Mens sana in corpore sano,” said the Romans; “A healthy mind in a healthy body.” You cannot have your children perform optimally in school if their body is not healthy; neither can you as the teacher. It then behooves us to eat reasonably healthy to keep our mind focused.
Here are ten things you should know about the food you find at your local grocery store:
- Your food has bugs. Buggy foods include pasta, nuts, peanut butter, dried beans, grains, coffee beans, even chocolate. Also canned tomatoes, and some fish. What to do? Return the product and check your shelves. If you find bugs in your pantry, empty your cupboards and vacuum the shelves. Use sealed glass containers, not cardboard, plastic wrap, or foil. Store the containers in the fridge when possible.
- That meat is not that fresh. You can’t judge by its color anymore. Meat may be packaged with carbon monoxide that keeps it looking fresh and red for over a month. Also dyes like Yellow No. 5 and other preservatives can cause allergies and have been linked to tumors. What to do? Read the ingredients, stay away from preservatives, sodas, processed foods, and shop at your local health store.
- Processed meat off the menu. Stay away from chicken nuggets and the associated pink slime. It’s mixed with ammonia, sodium, preservatives, flavorings. What to do? Again, scan the ingredients, stay away from mechanically separated meat.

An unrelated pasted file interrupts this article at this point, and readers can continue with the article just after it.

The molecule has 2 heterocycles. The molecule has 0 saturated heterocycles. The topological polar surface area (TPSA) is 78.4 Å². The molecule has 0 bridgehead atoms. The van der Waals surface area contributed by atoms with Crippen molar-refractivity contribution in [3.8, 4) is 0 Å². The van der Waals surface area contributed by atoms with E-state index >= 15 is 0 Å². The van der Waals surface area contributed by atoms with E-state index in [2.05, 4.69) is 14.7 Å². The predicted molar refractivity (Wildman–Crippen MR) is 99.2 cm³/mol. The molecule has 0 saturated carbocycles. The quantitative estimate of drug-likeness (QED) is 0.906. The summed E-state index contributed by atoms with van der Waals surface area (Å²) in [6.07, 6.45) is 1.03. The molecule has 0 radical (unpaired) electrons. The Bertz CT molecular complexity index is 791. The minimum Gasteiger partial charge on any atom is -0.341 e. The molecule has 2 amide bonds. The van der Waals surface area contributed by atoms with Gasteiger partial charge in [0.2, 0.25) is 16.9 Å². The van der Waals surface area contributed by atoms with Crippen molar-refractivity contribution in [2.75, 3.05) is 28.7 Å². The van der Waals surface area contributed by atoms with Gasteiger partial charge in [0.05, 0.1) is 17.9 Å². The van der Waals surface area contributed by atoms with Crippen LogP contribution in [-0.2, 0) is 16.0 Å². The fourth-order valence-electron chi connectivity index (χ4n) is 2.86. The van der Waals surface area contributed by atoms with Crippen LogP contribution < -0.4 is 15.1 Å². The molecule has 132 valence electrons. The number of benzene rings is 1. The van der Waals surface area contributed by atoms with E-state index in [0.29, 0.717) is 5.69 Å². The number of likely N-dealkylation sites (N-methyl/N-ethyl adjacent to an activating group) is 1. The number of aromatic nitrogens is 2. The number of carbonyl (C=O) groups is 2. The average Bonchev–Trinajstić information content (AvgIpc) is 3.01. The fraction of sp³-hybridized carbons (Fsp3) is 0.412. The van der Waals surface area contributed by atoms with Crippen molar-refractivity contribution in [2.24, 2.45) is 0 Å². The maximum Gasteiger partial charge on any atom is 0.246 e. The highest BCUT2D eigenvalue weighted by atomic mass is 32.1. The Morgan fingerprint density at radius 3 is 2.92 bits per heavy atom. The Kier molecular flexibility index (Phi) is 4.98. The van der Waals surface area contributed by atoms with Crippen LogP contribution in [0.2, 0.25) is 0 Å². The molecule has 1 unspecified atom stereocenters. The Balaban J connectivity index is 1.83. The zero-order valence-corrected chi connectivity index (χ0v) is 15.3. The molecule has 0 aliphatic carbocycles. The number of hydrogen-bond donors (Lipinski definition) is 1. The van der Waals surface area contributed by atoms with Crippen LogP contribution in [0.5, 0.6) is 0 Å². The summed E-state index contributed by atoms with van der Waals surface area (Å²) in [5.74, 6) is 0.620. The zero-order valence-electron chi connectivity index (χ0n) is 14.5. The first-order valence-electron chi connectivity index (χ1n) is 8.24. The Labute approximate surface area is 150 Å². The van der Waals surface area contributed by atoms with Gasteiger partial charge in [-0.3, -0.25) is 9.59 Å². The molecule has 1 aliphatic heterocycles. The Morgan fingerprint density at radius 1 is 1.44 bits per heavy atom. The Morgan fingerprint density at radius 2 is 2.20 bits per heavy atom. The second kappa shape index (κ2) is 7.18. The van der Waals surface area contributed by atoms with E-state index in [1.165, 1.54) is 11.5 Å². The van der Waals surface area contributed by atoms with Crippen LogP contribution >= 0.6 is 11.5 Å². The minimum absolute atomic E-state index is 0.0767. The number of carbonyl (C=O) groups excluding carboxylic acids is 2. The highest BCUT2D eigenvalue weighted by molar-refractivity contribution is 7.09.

- Watch out for BPA. Most people have Bisphenol A (BPA) in their urine. BPA is contained in plastic bottles, cans of food, and other plastic containers. It is a neurotoxin and also affects the prostate gland in fetuses, infants, and children. What to do? Stay away from canned foods, use plastic containers with recycle codes 2, 4, or 5.
- Stay away from cloned food. The FDA, bless their heart, storms raw milk dairy farms every other day, but does not require disclosing cloned food on labels. Genetically modified (GMO) versions of foods like corn, soybeans, canola, and cotton are widely sold in the US. What to do? Buy organic, from companies that you know are not using GMOs. We purchase our milk from Organic Pastures and stay away from soy and canola anyway.
- Watch out for fortified foods and vitamins. Vitamins are good, but the cheap synthetic vitamins you find added to your cereals and bottled up on the store shelf are controversial. What to do? Stick to healthy, organic foods. If you want to get those multivitamins, look for raw ones from whole foods. We get the Garden of Life Raw One.
- What did that steak eat? When it was a cow, of course. Livestock feed can include like cow meat and bones, fed to chickens, pigs, and farmed fish. Cows might be fed processed feathers and waste from the floors of chicken coops. What to do? Stick with organic meat. Claims about lack of additives, hormones, steroids are less reliable because they cannot be verified.
- Labels lie. Just because your cereal box says “natural” or “no trans fats” and “whole grain,” that does not mean what you think it means. It might just contain a smidgen of that “good ingredient” or it might have .5 grams of trans fats, which is a lot if you eat several servings of your cereal (who eats only one serving when, according to the box, it’s the size of an ant?). What to do? Stay away from processed foods. Stick with God-made ones, possibly organic.
- Artificial dyes are everywhere, from petroleum-based synthetic dyel Red 40 and Blue 1, found in cereals and blueberry bars, as well as strawberry shakes at major fast food chain stores. What to do? Are you still buying processed junk food?
- Is that fake food? Cheese crackers anyone? Or blackberry pomegranate-flavor multigrain fiber crisps? Riiight. No real food there. Maybe not dangerous, but definitely lacking in the nutrients you think you are getting. What to do? Stick with God-made, real food